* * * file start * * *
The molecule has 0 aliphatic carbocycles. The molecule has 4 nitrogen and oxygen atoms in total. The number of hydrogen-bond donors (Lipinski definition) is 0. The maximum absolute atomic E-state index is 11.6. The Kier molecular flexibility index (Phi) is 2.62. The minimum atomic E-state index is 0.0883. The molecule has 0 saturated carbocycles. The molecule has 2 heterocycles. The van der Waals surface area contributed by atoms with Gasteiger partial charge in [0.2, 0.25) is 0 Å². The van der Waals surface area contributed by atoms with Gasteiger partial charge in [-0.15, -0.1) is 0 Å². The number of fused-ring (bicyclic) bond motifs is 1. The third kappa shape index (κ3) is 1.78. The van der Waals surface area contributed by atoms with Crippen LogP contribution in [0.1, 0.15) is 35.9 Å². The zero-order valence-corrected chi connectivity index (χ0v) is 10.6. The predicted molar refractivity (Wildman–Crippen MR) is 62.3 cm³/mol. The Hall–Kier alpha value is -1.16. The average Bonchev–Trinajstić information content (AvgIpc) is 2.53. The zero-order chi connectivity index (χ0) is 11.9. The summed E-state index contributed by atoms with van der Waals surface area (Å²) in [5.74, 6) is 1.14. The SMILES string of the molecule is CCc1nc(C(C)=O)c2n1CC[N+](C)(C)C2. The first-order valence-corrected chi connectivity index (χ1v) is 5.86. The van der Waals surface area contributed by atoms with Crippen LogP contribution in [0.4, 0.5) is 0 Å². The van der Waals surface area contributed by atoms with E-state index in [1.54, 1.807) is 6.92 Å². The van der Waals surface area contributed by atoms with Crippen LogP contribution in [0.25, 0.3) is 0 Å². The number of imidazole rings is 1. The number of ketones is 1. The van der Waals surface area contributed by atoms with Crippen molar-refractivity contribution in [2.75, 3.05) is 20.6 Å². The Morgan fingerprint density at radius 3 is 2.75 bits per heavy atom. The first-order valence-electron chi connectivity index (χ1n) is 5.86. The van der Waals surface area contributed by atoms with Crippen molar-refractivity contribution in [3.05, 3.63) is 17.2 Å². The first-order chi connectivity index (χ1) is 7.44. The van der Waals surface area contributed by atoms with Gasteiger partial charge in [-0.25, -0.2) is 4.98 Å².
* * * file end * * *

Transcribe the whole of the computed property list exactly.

The molecule has 0 aliphatic carbocycles. The molecule has 4 nitrogen and oxygen atoms in total. The number of hydrogen-bond donors (Lipinski definition) is 0. The maximum absolute atomic E-state index is 11.6. The Kier molecular flexibility index (Phi) is 2.62. The minimum atomic E-state index is 0.0883. The molecule has 0 saturated carbocycles. The molecule has 2 heterocycles. The van der Waals surface area contributed by atoms with Gasteiger partial charge in [0.2, 0.25) is 0 Å². The van der Waals surface area contributed by atoms with Gasteiger partial charge in [-0.15, -0.1) is 0 Å². The number of fused-ring (bicyclic) bond motifs is 1. The third kappa shape index (κ3) is 1.78. The van der Waals surface area contributed by atoms with Crippen LogP contribution in [0.1, 0.15) is 35.9 Å². The zero-order valence-corrected chi connectivity index (χ0v) is 10.6. The predicted molar refractivity (Wildman–Crippen MR) is 62.3 cm³/mol. The Hall–Kier alpha value is -1.16. The average Bonchev–Trinajstić information content (AvgIpc) is 2.53. The zero-order chi connectivity index (χ0) is 11.9. The summed E-state index contributed by atoms with van der Waals surface area (Å²) in [5.74, 6) is 1.14. The SMILES string of the molecule is CCc1nc(C(C)=O)c2n1CC[N+](C)(C)C2. The first-order valence-corrected chi connectivity index (χ1v) is 5.86. The van der Waals surface area contributed by atoms with Crippen LogP contribution in [0.4, 0.5) is 0 Å². The van der Waals surface area contributed by atoms with E-state index in [1.54, 1.807) is 6.92 Å². The van der Waals surface area contributed by atoms with Crippen LogP contribution in [0.25, 0.3) is 0 Å². The number of imidazole rings is 1. The number of ketones is 1. The van der Waals surface area contributed by atoms with Crippen molar-refractivity contribution in [2.75, 3.05) is 20.6 Å². The Morgan fingerprint density at radius 3 is 2.75 bits per heavy atom. The first-order valence-electron chi connectivity index (χ1n) is 5.86. The van der Waals surface area contributed by atoms with Crippen molar-refractivity contribution in [3.05, 3.63) is 17.2 Å². The first-order chi connectivity index (χ1) is 7.44. The van der Waals surface area contributed by atoms with Gasteiger partial charge in [-0.25, -0.2) is 4.98 Å².